Magazine article USA TODAY

Obstructions May Cause Women's Incontinence

Magazine article USA TODAY

Obstructions May Cause Women's Incontinence

Article excerpt

A number of incontinent women diagnosed with "overactive bladder" may have bladder obstructions their doctors miss, a study by University of Texas Southwestern Medical Center at Dallas urologists showed. Gary Lemack, assistant professor of urology, and Philippe Zimmern, the Helen J. and Robert S. Strauss Professor in Urology, analyzed 87 women who had experienced lower urinary-tract symptoms, including incontinence, and concluded that one-fifth had obstructions. The doctors put the women through a series of diagnostic tests to evaluate their bladder function more closely.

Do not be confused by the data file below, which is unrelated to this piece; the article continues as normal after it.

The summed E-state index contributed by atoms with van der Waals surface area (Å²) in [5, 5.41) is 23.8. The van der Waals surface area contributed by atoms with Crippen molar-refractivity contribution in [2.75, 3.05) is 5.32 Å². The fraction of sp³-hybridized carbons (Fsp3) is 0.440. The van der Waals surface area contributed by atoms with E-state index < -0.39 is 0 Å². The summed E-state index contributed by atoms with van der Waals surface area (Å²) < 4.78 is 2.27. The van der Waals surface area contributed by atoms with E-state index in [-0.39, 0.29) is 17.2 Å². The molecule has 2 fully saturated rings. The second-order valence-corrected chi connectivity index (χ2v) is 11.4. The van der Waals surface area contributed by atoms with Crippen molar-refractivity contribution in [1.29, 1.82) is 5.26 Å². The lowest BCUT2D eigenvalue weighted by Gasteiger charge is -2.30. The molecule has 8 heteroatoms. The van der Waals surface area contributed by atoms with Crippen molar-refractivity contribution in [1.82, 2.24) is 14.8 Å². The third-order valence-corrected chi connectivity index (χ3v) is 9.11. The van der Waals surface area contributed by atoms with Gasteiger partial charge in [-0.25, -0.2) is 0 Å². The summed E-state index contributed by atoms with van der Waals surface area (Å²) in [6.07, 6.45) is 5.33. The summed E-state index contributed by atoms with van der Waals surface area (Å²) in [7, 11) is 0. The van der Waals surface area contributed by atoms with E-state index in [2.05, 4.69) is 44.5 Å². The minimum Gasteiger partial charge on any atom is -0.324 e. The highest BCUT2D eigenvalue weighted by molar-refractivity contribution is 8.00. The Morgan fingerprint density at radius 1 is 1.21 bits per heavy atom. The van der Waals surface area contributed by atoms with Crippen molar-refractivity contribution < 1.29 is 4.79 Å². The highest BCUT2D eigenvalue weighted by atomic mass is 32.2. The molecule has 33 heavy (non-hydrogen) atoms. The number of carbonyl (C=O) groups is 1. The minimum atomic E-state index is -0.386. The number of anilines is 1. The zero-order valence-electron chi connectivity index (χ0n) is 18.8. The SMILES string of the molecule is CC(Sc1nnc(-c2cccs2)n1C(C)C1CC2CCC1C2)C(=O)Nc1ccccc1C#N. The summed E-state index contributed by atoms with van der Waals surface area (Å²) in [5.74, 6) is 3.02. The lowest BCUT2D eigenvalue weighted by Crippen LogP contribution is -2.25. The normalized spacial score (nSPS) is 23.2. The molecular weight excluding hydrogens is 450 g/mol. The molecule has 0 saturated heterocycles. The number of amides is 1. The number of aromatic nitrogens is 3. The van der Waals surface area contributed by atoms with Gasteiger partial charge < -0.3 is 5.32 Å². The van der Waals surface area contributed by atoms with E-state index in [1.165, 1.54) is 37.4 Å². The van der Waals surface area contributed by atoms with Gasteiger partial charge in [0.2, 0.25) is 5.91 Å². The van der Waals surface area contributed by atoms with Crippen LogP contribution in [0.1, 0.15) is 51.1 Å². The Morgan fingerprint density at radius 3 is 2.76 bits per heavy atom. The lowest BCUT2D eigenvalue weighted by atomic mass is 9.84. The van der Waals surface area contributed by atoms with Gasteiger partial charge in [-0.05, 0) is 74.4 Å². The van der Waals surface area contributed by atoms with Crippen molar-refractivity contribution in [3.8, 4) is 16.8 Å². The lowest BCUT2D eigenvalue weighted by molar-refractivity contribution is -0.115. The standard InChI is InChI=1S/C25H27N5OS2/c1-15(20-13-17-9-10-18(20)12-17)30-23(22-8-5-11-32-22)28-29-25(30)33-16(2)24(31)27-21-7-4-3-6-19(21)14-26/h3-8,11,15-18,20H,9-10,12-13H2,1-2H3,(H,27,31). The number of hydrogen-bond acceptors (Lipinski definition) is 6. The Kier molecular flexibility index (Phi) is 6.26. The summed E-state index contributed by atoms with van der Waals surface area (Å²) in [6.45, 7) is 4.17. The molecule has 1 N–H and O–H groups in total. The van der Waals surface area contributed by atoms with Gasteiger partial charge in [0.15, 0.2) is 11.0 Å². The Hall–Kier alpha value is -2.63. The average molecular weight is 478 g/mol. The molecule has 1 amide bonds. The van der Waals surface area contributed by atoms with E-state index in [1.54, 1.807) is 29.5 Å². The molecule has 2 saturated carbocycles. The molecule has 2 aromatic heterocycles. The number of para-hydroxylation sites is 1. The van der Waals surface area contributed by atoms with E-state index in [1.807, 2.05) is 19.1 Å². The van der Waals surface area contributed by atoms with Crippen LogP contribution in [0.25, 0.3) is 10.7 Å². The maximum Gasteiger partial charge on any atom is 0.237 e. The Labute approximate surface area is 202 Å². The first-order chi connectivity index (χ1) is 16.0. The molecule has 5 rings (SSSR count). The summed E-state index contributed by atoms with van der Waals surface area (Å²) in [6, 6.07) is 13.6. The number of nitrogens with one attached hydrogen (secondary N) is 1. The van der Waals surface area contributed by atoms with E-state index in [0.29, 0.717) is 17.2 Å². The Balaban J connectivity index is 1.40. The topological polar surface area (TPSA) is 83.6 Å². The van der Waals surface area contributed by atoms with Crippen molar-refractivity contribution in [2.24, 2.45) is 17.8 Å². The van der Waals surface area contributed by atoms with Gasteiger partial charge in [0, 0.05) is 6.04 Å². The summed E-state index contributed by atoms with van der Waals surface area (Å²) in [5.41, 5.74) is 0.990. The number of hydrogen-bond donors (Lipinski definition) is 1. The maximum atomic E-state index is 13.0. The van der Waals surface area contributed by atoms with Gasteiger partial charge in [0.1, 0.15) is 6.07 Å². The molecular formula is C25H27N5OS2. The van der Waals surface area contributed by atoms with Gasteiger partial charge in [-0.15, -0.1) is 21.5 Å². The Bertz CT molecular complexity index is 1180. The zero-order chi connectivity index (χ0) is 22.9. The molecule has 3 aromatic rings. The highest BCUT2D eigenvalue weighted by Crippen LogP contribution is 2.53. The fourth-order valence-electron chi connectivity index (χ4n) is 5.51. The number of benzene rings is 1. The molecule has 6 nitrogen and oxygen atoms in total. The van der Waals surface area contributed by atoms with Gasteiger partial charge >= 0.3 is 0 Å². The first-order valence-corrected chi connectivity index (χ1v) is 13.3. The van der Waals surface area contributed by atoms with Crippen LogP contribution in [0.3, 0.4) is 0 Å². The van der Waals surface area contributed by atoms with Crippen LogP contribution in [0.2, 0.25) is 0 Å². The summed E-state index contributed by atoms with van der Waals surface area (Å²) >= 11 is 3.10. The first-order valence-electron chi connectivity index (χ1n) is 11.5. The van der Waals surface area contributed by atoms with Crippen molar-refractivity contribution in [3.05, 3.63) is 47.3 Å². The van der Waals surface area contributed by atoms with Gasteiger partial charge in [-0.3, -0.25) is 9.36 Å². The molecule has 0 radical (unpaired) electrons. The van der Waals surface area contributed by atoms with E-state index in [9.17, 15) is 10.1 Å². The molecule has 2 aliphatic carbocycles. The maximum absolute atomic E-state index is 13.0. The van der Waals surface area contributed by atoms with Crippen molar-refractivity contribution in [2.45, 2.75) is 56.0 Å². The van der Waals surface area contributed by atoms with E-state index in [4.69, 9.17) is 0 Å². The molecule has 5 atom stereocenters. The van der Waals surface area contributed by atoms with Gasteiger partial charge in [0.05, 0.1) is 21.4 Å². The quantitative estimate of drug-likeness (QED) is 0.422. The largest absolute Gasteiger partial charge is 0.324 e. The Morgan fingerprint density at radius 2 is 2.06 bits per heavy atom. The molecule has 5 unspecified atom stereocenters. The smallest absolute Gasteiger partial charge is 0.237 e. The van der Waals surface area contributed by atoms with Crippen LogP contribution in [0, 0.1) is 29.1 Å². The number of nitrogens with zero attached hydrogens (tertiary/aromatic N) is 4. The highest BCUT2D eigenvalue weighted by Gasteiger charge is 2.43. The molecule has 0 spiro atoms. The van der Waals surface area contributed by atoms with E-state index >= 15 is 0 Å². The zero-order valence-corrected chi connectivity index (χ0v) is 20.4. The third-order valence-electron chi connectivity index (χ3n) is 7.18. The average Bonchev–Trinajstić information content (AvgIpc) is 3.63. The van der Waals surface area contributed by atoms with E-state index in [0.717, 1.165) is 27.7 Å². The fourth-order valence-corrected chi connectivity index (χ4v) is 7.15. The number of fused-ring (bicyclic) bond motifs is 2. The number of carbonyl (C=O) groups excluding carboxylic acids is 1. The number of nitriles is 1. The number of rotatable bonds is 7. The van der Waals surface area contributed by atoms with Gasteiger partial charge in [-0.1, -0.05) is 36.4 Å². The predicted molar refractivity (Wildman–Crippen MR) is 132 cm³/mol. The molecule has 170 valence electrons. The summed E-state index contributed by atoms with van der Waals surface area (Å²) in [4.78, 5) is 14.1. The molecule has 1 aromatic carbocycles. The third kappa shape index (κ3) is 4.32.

"By measuring bladder pressure and urinary outflow, we determined figures that allow us to predict which women might be obstructed," Lemack explains. "Twenty percent of the women in the study were found to have bladder obstruction, which is considerably higher than what has previously been believed."

Urinary symptoms in men are frequently caused, at least in part, by an obstruction--most frequently an enlarged prostate. In women, however, they are most commonly attributed to infection, prolapse, or a condition called overactive bladder. …

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